Gov. Gavin Newsom is on the receiving end of a mountain of criticism after admitting that San Francisco’s speedy clean-up of dirty streets and homeless encampments was timed for the visit of Xi Jinping and other foreign dignitaries for the Asia-Pacific Economic Cooperation summit this week.
The big picture: Many people on social media expressed outrage, criticizing Newsom and the Democratic Party for prioritizing the cleanup for foreign leaders instead of addressing the ongoing homelessness crisis in California.
- Critics accused Newsom and other politicians of neglecting the needs of their own citizens and only taking action when foreign dignitaries are in town.
- Some pointed out the hypocrisy of spending billions of dollars over the years to address the homelessness crisis, while San Francisco was able to clean up in just 48 hours.
- Former Mayor of San Francisco and now Governor of California, Newsom, was specifically targeted for his admission and his policies.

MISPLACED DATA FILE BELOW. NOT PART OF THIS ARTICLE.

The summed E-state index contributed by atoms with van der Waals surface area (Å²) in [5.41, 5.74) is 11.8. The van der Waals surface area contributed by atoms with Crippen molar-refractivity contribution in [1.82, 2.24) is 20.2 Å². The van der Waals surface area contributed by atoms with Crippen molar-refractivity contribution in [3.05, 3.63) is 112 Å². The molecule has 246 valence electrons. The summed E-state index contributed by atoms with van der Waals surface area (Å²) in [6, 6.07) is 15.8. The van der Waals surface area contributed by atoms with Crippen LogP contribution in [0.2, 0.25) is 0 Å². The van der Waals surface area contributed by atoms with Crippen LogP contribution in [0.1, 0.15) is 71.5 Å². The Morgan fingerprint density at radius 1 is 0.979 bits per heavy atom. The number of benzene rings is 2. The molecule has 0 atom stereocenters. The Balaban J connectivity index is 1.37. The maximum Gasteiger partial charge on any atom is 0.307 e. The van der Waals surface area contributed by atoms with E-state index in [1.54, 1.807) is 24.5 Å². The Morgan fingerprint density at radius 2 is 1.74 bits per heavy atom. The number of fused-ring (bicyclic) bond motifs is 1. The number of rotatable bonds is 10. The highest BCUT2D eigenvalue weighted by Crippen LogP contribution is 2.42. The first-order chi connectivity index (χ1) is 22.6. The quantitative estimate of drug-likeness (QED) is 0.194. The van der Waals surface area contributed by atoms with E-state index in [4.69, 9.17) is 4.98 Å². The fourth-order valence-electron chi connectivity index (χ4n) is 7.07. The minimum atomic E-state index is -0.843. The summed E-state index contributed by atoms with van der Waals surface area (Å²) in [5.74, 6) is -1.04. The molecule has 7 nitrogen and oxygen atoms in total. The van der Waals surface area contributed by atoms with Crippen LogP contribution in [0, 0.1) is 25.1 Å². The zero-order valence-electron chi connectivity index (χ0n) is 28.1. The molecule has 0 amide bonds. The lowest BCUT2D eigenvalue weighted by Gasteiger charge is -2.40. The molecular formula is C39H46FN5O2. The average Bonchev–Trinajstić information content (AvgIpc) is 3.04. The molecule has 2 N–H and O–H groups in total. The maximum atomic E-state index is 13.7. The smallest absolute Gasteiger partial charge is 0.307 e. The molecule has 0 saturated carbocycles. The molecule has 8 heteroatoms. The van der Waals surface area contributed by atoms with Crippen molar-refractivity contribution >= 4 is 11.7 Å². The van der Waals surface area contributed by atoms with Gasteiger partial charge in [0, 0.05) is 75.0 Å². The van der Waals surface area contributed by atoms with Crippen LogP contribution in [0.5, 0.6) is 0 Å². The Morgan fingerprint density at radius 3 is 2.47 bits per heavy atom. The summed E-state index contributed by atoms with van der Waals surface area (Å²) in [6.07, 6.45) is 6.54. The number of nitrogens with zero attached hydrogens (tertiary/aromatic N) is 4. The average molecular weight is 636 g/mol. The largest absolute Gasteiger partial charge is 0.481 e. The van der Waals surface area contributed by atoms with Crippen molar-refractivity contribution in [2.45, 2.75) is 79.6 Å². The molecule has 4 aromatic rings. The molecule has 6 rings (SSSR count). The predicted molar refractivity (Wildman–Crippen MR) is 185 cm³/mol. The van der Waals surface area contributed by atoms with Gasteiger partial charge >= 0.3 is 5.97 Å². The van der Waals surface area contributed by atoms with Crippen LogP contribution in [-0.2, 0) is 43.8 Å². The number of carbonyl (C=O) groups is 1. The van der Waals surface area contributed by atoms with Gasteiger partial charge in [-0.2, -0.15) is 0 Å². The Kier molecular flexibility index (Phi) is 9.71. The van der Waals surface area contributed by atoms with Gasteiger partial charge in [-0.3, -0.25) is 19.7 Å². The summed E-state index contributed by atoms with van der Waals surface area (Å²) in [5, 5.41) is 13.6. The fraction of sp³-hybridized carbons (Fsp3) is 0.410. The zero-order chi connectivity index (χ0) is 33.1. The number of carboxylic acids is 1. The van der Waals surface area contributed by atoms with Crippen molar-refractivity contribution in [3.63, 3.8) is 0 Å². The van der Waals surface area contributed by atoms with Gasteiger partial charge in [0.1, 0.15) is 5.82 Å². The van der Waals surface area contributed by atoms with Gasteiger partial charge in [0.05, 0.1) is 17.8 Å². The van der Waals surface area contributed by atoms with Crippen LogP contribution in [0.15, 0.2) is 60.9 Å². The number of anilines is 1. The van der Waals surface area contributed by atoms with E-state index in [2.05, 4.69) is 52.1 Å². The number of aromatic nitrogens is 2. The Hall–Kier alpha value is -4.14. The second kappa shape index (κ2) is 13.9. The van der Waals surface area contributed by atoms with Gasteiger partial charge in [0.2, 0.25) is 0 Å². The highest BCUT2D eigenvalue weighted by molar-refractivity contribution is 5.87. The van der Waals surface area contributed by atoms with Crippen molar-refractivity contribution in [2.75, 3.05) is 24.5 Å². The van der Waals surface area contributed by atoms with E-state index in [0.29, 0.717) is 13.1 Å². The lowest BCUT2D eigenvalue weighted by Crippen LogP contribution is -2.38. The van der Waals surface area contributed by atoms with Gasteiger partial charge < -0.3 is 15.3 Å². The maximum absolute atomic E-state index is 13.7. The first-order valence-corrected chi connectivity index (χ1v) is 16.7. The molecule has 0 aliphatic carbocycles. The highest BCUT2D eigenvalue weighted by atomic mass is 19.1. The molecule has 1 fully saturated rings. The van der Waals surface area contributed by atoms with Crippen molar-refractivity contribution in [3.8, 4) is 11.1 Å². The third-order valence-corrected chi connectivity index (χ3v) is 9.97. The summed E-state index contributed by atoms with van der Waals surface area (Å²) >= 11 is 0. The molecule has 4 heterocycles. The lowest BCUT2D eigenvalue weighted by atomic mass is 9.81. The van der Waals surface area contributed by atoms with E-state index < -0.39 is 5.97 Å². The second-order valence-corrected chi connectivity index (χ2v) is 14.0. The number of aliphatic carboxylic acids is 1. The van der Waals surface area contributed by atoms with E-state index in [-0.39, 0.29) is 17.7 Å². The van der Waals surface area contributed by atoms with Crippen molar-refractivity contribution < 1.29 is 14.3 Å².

- Newsom defended the cleanup efforts, stating that it was part of the ongoing Clean California beautification project and aimed to showcase San Francisco as an extraordinary place for the visiting leaders.
- The governor’s office responded to the criticism by stating that the reporting on the event had been misleading and pointed to the success of the Clean California initiative in cleaning up encampments statewide.
What they’re saying: “I know folks are saying, ‘Oh they’re just cleaning up this place because all those fancy leaders are coming to town.’ That’s true, because it’s true,” Newsom said at a Thursday press conference.
- “The saddest part of this is that California’s leaders are showing they could clean up their streets – they just choose not to,” Gov. Sarah Huckabee Sanders (R-Ark.) wrote. “Here in Arkansas, we’re cracking down on crime, lowering taxes, and investing in communities. And we’re doing it for Arkansans, not the CCP.”
- “How about instead of spending billions and billions over years and years to fight the homeless crisis, we just do what San Francisco did in 48 hours?” consultant and California native Andrew Clark wrote.